Sharply to be distinguished from Hindu nationalists, who are modernists and social reformers for the sake of national unity, there is also a dwindling school of Hindu traditionalists. Among them, you find pandits who are steeped in Sanskritic lore and have never even heard of an Aryan invasion, which is after all unattested in Vedic literature. The one traditionalist who must be mentioned here as accepting the AIT was a Western "honorary Hindu", the French musicologist Alain Daniélou (1971, 1975), companion of the traditionalist leader Swami Karpatri. Here again, there is no organic link between his Hindu-traditionalist view of society and his historical beliefs, which were borrowed wholesale from the dominant Western school of thought.

The most well-known Hindu nationalist to actively support the AIT and explore its implications was Bal Gangadhar Tilak, an Indian National Congress leader in the early 20th century. His chronology, worked out in dialogue with Hermann Jacobi (and still upheld by archaeo-astronomers, e.g. Kak 2003), was sharply incompatible with the currently dominant theory: he put the Rg-Veda ca. 4000 BC rather than 1500 BC (Tilak 1893, 1903). If the Vedas were that old, the invasion would have to be pushed back accordingly, as the Vedic geographical setting is obviously South-Asian; but Tilak solved this problem by having the Vedic seers compose their hymns far outside India, in an Indo-European homeland situated in the Arctic region. Except for a handful of European rightist non-scholars, nobody takes this eccentric scenario seriously anymore, not even the Tilak loyalists in Maharashtrian Brahmin circles which happen to be the cradle of both the Savarkarite and RSS-BJP strands within the Hindu nationalist movement. All the same, Tilak's acceptance of a version of the AIT again disproves the identification of the OIT with Hindu nationalism.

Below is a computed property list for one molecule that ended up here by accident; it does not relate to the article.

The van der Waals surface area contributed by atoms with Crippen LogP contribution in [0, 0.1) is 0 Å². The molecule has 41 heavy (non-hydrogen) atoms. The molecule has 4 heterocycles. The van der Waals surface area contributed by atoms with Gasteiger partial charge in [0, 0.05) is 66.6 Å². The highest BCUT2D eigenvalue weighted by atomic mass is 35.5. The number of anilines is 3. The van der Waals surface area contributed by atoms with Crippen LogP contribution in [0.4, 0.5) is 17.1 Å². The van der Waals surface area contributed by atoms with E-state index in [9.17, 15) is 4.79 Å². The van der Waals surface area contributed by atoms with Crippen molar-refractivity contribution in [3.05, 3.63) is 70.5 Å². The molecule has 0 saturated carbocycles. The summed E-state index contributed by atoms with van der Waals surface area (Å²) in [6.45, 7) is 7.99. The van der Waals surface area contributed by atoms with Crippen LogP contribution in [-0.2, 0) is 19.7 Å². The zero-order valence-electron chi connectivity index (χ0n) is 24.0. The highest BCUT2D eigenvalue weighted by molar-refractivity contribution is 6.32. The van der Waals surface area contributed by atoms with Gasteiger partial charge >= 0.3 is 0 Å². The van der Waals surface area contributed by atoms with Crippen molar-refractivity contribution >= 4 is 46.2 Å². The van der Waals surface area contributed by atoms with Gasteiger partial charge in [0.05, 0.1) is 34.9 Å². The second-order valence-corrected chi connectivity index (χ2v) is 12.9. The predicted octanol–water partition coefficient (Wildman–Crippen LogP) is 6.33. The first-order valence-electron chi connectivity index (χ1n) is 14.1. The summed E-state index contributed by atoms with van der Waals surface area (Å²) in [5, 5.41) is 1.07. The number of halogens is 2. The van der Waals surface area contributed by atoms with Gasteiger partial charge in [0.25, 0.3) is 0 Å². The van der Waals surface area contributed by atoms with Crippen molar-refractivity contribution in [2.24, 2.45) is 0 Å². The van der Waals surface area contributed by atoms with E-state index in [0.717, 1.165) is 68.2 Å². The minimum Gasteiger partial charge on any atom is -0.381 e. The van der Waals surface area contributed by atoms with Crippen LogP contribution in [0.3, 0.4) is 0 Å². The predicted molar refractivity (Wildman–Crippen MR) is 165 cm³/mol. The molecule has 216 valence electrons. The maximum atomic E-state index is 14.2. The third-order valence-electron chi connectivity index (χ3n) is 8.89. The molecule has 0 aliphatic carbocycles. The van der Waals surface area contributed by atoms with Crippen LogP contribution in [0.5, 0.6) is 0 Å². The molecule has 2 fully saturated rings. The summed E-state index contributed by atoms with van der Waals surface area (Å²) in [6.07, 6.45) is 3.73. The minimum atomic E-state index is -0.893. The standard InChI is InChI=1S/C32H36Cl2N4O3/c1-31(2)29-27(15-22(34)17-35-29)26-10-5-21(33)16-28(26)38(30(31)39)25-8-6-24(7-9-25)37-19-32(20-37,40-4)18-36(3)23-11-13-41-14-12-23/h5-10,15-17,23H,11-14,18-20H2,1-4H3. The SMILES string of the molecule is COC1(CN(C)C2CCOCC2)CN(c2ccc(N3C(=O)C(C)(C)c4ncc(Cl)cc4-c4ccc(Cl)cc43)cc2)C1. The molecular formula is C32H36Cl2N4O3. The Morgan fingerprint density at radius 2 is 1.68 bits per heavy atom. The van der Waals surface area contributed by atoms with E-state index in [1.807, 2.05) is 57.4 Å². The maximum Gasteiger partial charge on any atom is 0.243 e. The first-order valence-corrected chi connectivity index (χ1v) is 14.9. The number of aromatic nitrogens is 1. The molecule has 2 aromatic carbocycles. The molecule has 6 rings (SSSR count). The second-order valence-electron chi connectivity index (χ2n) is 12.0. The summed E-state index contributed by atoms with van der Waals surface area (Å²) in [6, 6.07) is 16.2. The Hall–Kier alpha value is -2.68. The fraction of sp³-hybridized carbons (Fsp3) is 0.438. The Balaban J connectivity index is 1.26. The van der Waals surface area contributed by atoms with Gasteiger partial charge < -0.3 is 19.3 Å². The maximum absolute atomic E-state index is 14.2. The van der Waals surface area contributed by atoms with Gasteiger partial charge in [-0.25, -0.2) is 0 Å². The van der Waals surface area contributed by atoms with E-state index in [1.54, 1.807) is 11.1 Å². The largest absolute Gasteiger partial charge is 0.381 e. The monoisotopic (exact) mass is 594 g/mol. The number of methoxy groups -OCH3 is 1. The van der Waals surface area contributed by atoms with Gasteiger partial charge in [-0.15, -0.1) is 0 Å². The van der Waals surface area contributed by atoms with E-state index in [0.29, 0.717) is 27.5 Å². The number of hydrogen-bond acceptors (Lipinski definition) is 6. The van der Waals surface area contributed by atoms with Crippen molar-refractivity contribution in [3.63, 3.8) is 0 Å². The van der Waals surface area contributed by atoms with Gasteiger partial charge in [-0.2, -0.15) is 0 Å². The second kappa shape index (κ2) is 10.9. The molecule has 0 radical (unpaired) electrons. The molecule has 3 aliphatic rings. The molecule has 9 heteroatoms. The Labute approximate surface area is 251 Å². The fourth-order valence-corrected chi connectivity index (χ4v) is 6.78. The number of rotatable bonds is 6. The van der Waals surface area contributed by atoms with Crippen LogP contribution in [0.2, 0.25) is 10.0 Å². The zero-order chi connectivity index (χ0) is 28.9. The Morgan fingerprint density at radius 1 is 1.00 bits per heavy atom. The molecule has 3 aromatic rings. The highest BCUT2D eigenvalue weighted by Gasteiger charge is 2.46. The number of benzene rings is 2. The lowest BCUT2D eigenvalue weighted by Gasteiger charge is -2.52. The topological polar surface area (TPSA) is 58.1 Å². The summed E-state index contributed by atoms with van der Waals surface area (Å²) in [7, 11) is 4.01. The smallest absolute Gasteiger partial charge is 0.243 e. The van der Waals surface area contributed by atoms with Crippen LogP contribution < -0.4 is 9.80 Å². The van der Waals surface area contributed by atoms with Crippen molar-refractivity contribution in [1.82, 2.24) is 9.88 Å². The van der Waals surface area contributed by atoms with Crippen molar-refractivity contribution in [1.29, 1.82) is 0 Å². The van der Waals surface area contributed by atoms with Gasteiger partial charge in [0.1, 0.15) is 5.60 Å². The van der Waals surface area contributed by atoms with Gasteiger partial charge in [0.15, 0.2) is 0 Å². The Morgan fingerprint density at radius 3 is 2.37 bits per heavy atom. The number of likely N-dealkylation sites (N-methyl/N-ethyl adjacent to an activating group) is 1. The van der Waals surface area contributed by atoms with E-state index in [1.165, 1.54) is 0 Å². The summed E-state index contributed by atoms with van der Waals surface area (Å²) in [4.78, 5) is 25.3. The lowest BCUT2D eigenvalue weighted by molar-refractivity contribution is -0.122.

(2) Rejection of the AIT